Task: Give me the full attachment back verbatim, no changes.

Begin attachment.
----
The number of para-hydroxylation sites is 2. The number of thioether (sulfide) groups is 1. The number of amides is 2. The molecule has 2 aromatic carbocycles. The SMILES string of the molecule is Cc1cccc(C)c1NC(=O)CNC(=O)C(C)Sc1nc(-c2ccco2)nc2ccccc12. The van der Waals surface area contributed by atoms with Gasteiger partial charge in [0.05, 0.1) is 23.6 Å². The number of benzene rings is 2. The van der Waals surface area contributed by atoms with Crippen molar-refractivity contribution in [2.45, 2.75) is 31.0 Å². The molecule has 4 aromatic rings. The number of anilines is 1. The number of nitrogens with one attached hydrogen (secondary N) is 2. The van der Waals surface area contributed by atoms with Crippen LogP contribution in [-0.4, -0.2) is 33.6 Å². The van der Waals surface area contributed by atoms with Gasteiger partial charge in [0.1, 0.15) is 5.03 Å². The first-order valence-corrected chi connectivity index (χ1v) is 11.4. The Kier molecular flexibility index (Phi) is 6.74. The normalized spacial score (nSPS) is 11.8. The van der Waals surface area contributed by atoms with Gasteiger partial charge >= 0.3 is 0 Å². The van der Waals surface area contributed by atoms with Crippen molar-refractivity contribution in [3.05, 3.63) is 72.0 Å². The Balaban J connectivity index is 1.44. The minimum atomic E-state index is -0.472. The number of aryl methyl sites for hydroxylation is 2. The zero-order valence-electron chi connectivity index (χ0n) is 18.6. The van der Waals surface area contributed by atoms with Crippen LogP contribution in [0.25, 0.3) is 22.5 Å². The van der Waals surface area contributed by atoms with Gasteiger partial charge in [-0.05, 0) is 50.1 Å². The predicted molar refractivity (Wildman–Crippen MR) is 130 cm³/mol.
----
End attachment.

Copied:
The number of para-hydroxylation sites is 2. The number of thioether (sulfide) groups is 1. The number of amides is 2. The molecule has 2 aromatic carbocycles. The SMILES string of the molecule is Cc1cccc(C)c1NC(=O)CNC(=O)C(C)Sc1nc(-c2ccco2)nc2ccccc12. The van der Waals surface area contributed by atoms with Gasteiger partial charge in [0.05, 0.1) is 23.6 Å². The number of benzene rings is 2. The van der Waals surface area contributed by atoms with Crippen molar-refractivity contribution in [2.45, 2.75) is 31.0 Å². The molecule has 4 aromatic rings. The number of anilines is 1. The number of nitrogens with one attached hydrogen (secondary N) is 2. The van der Waals surface area contributed by atoms with Crippen LogP contribution in [-0.4, -0.2) is 33.6 Å². The van der Waals surface area contributed by atoms with Gasteiger partial charge in [0.1, 0.15) is 5.03 Å². The first-order valence-corrected chi connectivity index (χ1v) is 11.4. The Kier molecular flexibility index (Phi) is 6.74. The normalized spacial score (nSPS) is 11.8. The van der Waals surface area contributed by atoms with Gasteiger partial charge >= 0.3 is 0 Å². The van der Waals surface area contributed by atoms with Crippen molar-refractivity contribution in [3.05, 3.63) is 72.0 Å². The Balaban J connectivity index is 1.44. The minimum atomic E-state index is -0.472. The number of aryl methyl sites for hydroxylation is 2. The zero-order valence-electron chi connectivity index (χ0n) is 18.6. The van der Waals surface area contributed by atoms with Crippen LogP contribution in [0.25, 0.3) is 22.5 Å². The van der Waals surface area contributed by atoms with Gasteiger partial charge in [-0.05, 0) is 50.1 Å². The predicted molar refractivity (Wildman–Crippen MR) is 130 cm³/mol.